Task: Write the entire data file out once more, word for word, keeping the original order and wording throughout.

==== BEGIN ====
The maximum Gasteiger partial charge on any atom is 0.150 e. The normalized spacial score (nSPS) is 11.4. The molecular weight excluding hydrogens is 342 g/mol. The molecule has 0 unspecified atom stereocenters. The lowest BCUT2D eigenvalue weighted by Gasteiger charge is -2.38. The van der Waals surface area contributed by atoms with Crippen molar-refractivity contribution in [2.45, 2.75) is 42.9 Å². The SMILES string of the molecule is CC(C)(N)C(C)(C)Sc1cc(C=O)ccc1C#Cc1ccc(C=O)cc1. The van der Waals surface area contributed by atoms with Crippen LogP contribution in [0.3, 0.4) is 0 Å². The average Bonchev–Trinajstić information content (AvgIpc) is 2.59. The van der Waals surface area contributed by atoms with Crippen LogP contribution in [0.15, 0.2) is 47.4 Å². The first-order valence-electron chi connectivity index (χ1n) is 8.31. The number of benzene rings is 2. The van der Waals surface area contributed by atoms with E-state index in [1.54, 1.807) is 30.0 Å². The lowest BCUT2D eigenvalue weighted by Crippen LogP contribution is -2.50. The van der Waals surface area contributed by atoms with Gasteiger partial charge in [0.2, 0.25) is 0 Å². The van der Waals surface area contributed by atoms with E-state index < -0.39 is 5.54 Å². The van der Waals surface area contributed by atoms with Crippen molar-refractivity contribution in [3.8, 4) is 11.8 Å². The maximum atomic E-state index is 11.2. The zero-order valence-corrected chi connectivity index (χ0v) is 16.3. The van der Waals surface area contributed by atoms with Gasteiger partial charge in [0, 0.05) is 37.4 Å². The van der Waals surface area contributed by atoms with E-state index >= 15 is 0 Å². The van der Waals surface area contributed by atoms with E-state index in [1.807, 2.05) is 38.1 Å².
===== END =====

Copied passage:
The maximum Gasteiger partial charge on any atom is 0.150 e. The normalized spacial score (nSPS) is 11.4. The molecular weight excluding hydrogens is 342 g/mol. The molecule has 0 unspecified atom stereocenters. The lowest BCUT2D eigenvalue weighted by Gasteiger charge is -2.38. The van der Waals surface area contributed by atoms with Crippen molar-refractivity contribution in [2.45, 2.75) is 42.9 Å². The SMILES string of the molecule is CC(C)(N)C(C)(C)Sc1cc(C=O)ccc1C#Cc1ccc(C=O)cc1. The van der Waals surface area contributed by atoms with Crippen LogP contribution in [0.3, 0.4) is 0 Å². The average Bonchev–Trinajstić information content (AvgIpc) is 2.59. The van der Waals surface area contributed by atoms with Crippen LogP contribution in [0.15, 0.2) is 47.4 Å². The first-order valence-electron chi connectivity index (χ1n) is 8.31. The number of benzene rings is 2. The van der Waals surface area contributed by atoms with E-state index in [1.54, 1.807) is 30.0 Å². The lowest BCUT2D eigenvalue weighted by Crippen LogP contribution is -2.50. The van der Waals surface area contributed by atoms with Gasteiger partial charge in [0.2, 0.25) is 0 Å². The van der Waals surface area contributed by atoms with E-state index < -0.39 is 5.54 Å². The van der Waals surface area contributed by atoms with Crippen molar-refractivity contribution in [3.8, 4) is 11.8 Å². The maximum atomic E-state index is 11.2. The zero-order valence-corrected chi connectivity index (χ0v) is 16.3. The van der Waals surface area contributed by atoms with Gasteiger partial charge in [0, 0.05) is 37.4 Å². The van der Waals surface area contributed by atoms with E-state index >= 15 is 0 Å². The van der Waals surface area contributed by atoms with E-state index in [1.807, 2.05) is 38.1 Å².